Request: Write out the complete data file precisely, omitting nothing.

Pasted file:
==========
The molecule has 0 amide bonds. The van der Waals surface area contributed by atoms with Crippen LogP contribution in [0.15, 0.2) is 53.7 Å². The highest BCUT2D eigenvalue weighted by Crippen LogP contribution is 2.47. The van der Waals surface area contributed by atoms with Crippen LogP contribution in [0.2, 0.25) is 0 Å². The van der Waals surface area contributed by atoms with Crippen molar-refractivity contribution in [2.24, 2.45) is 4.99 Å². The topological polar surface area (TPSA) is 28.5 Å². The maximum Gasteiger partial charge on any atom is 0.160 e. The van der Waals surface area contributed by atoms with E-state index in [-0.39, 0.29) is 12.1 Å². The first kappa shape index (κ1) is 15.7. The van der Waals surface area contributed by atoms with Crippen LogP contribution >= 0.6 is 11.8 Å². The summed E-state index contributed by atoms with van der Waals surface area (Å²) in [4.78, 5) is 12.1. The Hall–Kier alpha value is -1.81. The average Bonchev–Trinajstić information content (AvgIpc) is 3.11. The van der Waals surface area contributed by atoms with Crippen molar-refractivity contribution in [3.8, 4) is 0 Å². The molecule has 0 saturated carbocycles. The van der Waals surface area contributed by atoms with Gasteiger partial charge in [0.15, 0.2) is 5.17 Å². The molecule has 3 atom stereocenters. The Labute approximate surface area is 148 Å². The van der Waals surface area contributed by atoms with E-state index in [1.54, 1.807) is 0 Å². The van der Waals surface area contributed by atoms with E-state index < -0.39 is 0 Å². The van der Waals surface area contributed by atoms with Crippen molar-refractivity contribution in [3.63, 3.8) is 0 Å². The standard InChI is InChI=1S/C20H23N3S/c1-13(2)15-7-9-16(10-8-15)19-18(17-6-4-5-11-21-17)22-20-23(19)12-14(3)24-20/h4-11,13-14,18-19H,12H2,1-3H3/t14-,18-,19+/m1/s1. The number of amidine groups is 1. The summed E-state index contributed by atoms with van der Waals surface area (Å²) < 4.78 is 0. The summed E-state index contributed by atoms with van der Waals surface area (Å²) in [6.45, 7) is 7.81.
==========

The molecule has 0 amide bonds. The van der Waals surface area contributed by atoms with Crippen LogP contribution in [0.15, 0.2) is 53.7 Å². The highest BCUT2D eigenvalue weighted by Crippen LogP contribution is 2.47. The van der Waals surface area contributed by atoms with Crippen LogP contribution in [0.2, 0.25) is 0 Å². The van der Waals surface area contributed by atoms with Crippen molar-refractivity contribution in [2.24, 2.45) is 4.99 Å². The topological polar surface area (TPSA) is 28.5 Å². The maximum Gasteiger partial charge on any atom is 0.160 e. The van der Waals surface area contributed by atoms with E-state index in [-0.39, 0.29) is 12.1 Å². The first kappa shape index (κ1) is 15.7. The van der Waals surface area contributed by atoms with Crippen LogP contribution >= 0.6 is 11.8 Å². The summed E-state index contributed by atoms with van der Waals surface area (Å²) in [4.78, 5) is 12.1. The Hall–Kier alpha value is -1.81. The average Bonchev–Trinajstić information content (AvgIpc) is 3.11. The van der Waals surface area contributed by atoms with Crippen molar-refractivity contribution in [3.8, 4) is 0 Å². The molecule has 0 saturated carbocycles. The van der Waals surface area contributed by atoms with Gasteiger partial charge in [0.15, 0.2) is 5.17 Å². The molecule has 3 atom stereocenters. The Labute approximate surface area is 148 Å². The van der Waals surface area contributed by atoms with E-state index in [1.54, 1.807) is 0 Å². The van der Waals surface area contributed by atoms with E-state index < -0.39 is 0 Å². The van der Waals surface area contributed by atoms with Crippen molar-refractivity contribution in [3.63, 3.8) is 0 Å². The standard InChI is InChI=1S/C20H23N3S/c1-13(2)15-7-9-16(10-8-15)19-18(17-6-4-5-11-21-17)22-20-23(19)12-14(3)24-20/h4-11,13-14,18-19H,12H2,1-3H3/t14-,18-,19+/m1/s1. The number of amidine groups is 1. The summed E-state index contributed by atoms with van der Waals surface area (Å²) < 4.78 is 0. The summed E-state index contributed by atoms with van der Waals surface area (Å²) in [6.45, 7) is 7.81.